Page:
So, the outcome of the future struggle between private networks and network slices may hinge on the ability of the new would-be disruptive players to scale up and the extent to which MNOs are willing to scale down – extending their reach into smaller organisations and verticals. Going by Long’s comments, it may be that network slicing will come into its own where regional or national coverage is required. System integrators clearly have a huge part to play and may end up wielding considerable influence when it comes to deciding which option end-users select, while the existence of the neutral host model means that, at least in some circumstances, it is possible for everyone to win.

A hot start
Let’s make this topic less abstract with a look at a private LTE deployment. Tyne and Wear Fire and Rescue Service (TWFRS)’s new command and control vehicle (shown below) has a dedicated private LTE network, which covers a five-mile area, is quick to set up and supports real-time, high-definition video streams from body-worn cameras, drones and four deployable point-tilt-zoom (PTZ) cameras, two of which are thermal. Images are streamed into the command vehicle, and anywhere within TWFRS. The overall solution was a collaboration between Bence Command, which designed the vehicle and the network’s simplified user management system; Druid Software, which provided the ePC LTE Core software application and worked with Bence from the project’s conception to bring the solution together; ip.access, the provider of the LTE base station hardware; and CellAntenna Corporation, which designed the antenna system.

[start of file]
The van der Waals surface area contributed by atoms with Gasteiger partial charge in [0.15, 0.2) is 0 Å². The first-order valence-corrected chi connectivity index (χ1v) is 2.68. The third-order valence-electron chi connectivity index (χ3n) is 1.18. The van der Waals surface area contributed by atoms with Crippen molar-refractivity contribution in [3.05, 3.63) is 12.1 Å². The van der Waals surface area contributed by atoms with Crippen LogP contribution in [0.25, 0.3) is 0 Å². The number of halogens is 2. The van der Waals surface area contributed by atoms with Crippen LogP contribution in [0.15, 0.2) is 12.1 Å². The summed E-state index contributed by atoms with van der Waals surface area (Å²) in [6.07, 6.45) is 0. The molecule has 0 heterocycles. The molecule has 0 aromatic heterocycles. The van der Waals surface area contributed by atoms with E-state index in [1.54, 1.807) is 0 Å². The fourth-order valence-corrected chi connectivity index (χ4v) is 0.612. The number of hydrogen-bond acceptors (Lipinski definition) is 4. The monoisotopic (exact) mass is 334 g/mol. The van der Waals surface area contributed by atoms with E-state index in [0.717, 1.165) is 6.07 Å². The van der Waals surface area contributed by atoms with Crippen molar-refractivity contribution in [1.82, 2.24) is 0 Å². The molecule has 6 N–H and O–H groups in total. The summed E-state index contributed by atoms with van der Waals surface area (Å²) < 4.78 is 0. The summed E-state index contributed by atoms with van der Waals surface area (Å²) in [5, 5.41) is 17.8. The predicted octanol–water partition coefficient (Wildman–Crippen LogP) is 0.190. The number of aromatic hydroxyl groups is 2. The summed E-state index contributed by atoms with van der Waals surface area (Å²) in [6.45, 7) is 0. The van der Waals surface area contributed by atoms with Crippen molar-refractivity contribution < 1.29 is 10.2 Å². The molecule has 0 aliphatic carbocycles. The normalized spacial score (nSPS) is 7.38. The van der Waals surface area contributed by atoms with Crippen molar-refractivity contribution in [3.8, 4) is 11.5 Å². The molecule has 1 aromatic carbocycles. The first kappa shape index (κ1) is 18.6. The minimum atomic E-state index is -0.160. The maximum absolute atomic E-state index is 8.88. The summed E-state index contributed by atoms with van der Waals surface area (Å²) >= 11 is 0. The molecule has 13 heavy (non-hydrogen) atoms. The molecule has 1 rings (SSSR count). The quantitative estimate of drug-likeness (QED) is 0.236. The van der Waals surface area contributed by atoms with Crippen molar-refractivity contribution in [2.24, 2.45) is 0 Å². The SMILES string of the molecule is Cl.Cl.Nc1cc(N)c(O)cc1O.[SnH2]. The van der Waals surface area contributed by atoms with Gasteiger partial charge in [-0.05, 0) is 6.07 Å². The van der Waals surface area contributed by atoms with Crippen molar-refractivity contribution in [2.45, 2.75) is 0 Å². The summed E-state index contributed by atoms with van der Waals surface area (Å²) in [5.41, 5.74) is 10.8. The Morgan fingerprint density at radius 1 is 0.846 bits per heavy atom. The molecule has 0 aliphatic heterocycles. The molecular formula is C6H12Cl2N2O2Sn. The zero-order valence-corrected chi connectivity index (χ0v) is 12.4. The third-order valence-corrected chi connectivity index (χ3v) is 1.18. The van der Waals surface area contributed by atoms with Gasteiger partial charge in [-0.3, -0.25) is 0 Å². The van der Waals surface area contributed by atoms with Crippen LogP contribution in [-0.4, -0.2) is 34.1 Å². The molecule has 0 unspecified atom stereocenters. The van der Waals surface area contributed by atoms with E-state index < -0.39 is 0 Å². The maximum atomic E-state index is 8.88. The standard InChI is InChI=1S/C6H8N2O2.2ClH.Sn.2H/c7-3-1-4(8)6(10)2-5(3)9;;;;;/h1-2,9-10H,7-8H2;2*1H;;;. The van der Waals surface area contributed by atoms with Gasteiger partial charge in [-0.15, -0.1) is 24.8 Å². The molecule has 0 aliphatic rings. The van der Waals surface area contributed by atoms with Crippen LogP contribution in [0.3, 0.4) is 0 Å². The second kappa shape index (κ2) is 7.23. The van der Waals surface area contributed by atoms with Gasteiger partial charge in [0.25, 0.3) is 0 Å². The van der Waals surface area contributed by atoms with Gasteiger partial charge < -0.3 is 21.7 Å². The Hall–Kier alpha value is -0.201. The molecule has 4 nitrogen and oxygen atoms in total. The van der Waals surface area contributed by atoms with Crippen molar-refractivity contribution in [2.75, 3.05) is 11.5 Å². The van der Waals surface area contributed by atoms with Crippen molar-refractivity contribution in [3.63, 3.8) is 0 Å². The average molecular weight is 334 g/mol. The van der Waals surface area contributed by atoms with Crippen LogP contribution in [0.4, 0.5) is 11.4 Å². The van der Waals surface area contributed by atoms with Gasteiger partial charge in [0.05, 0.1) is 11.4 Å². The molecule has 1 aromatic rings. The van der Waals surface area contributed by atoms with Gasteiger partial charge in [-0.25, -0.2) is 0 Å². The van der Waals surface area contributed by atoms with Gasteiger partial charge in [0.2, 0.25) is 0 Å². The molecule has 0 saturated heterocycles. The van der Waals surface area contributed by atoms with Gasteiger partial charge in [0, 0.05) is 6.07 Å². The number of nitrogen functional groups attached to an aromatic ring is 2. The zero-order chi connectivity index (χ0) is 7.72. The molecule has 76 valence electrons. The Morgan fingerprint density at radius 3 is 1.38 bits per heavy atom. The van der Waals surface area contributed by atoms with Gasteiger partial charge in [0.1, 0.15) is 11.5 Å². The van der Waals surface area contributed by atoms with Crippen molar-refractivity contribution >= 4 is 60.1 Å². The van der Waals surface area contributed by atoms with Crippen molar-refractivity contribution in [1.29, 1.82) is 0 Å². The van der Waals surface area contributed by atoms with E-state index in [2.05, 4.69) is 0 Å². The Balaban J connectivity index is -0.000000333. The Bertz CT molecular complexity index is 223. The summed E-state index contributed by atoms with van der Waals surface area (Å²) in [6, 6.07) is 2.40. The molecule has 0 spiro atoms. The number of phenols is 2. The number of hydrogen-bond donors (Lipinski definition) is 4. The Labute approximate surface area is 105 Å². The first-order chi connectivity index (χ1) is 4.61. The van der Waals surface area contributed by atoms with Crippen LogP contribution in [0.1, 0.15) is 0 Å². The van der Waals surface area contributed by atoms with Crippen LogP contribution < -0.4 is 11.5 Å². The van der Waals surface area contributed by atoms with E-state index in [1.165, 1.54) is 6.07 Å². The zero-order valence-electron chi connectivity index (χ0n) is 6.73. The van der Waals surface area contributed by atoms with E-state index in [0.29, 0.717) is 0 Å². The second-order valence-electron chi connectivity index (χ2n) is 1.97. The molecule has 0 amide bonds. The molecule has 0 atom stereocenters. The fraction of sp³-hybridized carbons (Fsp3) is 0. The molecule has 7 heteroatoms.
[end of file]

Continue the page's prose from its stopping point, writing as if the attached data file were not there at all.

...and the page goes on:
One of the first incidents it was deployed to last year was a large waste fire at a disused recycling plant in Sunderland, which took a week to extinguish. The vehicle was used to co-ordinate 10 fire engines and 54 firefighters, and liaise with the Environment Agency, Public Health England and Sunderland City Council, and its drone was used to provide real-time aerial views of the fire.